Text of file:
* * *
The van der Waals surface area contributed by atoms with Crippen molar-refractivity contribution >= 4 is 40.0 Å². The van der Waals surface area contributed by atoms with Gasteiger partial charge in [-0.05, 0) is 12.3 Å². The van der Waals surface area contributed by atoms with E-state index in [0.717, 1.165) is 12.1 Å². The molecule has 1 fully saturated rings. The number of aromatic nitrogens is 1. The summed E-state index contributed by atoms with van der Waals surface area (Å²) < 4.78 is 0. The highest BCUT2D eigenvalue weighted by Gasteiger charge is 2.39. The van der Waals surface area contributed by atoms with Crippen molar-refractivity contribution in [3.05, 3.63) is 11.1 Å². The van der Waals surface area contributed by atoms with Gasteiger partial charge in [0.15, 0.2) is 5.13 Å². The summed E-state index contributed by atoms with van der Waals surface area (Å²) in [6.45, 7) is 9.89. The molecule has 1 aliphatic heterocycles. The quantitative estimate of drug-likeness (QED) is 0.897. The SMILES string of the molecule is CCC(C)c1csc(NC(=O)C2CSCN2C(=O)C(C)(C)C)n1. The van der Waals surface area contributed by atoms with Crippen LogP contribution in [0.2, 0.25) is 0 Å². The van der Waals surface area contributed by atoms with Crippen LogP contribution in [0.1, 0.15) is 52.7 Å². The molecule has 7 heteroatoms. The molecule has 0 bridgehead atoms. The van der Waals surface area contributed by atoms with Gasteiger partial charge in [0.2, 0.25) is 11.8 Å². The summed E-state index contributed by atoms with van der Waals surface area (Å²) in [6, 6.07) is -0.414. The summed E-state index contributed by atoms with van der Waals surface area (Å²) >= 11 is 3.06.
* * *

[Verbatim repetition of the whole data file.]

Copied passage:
The van der Waals surface area contributed by atoms with Crippen molar-refractivity contribution >= 4 is 40.0 Å². The van der Waals surface area contributed by atoms with Gasteiger partial charge in [-0.05, 0) is 12.3 Å². The van der Waals surface area contributed by atoms with E-state index in [0.717, 1.165) is 12.1 Å². The molecule has 1 fully saturated rings. The number of aromatic nitrogens is 1. The summed E-state index contributed by atoms with van der Waals surface area (Å²) < 4.78 is 0. The highest BCUT2D eigenvalue weighted by Gasteiger charge is 2.39. The van der Waals surface area contributed by atoms with Crippen molar-refractivity contribution in [3.05, 3.63) is 11.1 Å². The van der Waals surface area contributed by atoms with Gasteiger partial charge in [0.15, 0.2) is 5.13 Å². The summed E-state index contributed by atoms with van der Waals surface area (Å²) in [6.45, 7) is 9.89. The molecule has 1 aliphatic heterocycles. The quantitative estimate of drug-likeness (QED) is 0.897. The SMILES string of the molecule is CCC(C)c1csc(NC(=O)C2CSCN2C(=O)C(C)(C)C)n1. The van der Waals surface area contributed by atoms with Crippen LogP contribution in [0.2, 0.25) is 0 Å². The van der Waals surface area contributed by atoms with Crippen LogP contribution in [0.1, 0.15) is 52.7 Å². The molecule has 7 heteroatoms. The molecule has 0 bridgehead atoms. The van der Waals surface area contributed by atoms with Gasteiger partial charge in [0.2, 0.25) is 11.8 Å². The summed E-state index contributed by atoms with van der Waals surface area (Å²) in [6, 6.07) is -0.414. The summed E-state index contributed by atoms with van der Waals surface area (Å²) >= 11 is 3.06.